• Lisa is also a grant advisor on the Foresight Alignment Fund.
  • Gretta Duleba: Communications Manager
    • I (Gretta) will be leading the communications team at MIRI, working with Rob Bensinger, Colm Ó Riain, Nate, Eliezer, and other staff to create succinct, effective ways of explaining the extreme risks posed by smarter-than-human AI and what we think should be done about this problem. 
    • I was previously a senior software engineering manager at Google, leading large teams on Google Maps and Google Analytics, before switching careers to work as an independent relationship counselor.

With these changes, our organizational structure now looks like this:

We’re hopeful that this new organizational structure will enable us to execute on our priorities more effectively and, with considerable luck, move the needle on existential risk from AI.

There’s a lot more we hope to say about our new (and still evolving) strategy, and about our general thinking on the world’s (generally very dire) situation. But I don’t want those announcements to further delay sharing the above updates, so I’ve factored our 2023 strategy updates into multiple posts, beginning with this one.[2] 

 

  1. ^

    It’s common practice for the chief executive of US nonprofits to have the title “Executive Director”. However, at MIRI we like our titles to have clear meanings, and the word “director” is also used to refer to members of the Board of Directors. For that reason, we only like to include “director” in someone’s title if they are in fact a member of MIRI’s board. During his tenure as our chief executive, Nate was also a member of MIRI’s board (and continues to be after this transition), and as such the title “Executive Director” seemed appropriate. However, as Malo is not on MIRI’s board he’ll be using the title of “CEO”.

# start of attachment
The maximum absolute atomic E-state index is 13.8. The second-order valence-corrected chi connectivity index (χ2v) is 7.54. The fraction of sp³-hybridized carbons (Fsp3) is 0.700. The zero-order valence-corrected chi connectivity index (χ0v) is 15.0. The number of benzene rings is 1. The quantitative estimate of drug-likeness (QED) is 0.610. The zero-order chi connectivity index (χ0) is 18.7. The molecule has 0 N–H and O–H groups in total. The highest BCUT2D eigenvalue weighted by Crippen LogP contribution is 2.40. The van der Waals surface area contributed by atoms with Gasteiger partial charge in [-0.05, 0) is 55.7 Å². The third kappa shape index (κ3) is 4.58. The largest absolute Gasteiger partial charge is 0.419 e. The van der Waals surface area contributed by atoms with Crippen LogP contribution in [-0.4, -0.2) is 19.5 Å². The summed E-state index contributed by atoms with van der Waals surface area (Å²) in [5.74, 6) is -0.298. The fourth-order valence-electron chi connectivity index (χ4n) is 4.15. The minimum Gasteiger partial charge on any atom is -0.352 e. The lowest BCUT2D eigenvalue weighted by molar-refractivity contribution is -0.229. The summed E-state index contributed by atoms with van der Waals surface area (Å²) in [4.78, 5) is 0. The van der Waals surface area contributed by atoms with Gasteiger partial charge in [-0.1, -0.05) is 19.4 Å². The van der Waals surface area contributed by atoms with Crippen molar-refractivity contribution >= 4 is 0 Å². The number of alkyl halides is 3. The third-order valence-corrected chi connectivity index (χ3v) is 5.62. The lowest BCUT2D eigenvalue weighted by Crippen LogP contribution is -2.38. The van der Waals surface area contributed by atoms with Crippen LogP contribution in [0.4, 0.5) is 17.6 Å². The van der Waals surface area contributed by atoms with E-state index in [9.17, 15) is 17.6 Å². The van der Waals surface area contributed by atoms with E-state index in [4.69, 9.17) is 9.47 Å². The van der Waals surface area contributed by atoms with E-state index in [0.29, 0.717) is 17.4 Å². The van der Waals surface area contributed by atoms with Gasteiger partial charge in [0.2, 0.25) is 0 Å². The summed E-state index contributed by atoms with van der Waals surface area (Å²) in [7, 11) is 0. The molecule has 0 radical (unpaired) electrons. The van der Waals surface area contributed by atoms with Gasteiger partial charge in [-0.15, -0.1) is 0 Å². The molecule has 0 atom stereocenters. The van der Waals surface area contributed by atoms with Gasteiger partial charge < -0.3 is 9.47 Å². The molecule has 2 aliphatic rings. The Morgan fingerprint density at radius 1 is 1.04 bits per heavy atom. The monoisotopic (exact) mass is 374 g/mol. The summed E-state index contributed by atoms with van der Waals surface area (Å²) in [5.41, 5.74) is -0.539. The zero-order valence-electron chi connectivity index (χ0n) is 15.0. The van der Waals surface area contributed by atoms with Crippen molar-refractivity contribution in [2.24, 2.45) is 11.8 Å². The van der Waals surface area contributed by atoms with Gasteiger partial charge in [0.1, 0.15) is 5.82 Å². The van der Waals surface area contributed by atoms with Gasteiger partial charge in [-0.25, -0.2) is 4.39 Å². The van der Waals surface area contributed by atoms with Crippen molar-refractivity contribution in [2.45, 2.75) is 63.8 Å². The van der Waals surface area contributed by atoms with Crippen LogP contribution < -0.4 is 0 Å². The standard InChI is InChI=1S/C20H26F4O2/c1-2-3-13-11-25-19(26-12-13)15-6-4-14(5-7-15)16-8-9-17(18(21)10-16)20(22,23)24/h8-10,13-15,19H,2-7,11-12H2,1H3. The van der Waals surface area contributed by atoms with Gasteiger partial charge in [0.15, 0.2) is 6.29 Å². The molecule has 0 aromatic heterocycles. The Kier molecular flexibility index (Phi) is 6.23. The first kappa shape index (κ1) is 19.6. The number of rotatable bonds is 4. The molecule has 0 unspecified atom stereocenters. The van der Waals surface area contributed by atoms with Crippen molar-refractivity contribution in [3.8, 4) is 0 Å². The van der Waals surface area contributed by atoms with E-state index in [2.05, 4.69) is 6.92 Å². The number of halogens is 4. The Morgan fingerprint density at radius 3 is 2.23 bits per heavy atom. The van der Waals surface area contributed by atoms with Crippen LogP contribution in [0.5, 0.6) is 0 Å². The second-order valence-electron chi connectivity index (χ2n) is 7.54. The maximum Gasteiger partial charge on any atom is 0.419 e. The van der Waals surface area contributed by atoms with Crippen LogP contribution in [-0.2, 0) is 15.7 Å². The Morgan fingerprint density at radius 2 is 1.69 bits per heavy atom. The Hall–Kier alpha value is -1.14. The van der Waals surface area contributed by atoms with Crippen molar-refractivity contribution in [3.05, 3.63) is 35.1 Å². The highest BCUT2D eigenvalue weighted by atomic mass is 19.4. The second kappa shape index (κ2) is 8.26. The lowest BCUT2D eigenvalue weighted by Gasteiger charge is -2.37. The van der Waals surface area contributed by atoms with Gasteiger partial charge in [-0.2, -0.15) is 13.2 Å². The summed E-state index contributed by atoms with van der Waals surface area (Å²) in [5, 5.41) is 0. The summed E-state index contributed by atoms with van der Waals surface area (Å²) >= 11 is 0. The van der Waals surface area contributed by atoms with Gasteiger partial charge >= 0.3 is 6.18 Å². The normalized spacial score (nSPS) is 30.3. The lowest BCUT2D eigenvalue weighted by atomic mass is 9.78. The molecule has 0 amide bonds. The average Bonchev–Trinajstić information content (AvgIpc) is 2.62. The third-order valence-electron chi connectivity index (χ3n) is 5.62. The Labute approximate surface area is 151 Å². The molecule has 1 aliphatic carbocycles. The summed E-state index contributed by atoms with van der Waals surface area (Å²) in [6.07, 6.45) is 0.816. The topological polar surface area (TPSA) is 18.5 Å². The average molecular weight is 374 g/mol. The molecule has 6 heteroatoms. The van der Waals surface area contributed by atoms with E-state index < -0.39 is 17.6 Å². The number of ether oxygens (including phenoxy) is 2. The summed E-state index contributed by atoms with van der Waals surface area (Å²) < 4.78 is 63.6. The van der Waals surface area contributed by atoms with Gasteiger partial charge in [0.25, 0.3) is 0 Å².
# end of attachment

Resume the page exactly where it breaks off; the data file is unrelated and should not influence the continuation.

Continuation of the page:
2. ^

    Thanks to Rob Bensinger and Malo Bourgon for helping write and edit this post.

New Comment
52 comments, sorted by Click to highlight new comments since: Today at 10:03 PM

I'm excited to see MIRI focus more on public communications. A few (optional) questions:

  • What do you see as the most important messages to spread to (a) the public and (b) policymakers?
  • What mistakes do you think MIRI has made in the last 6 months?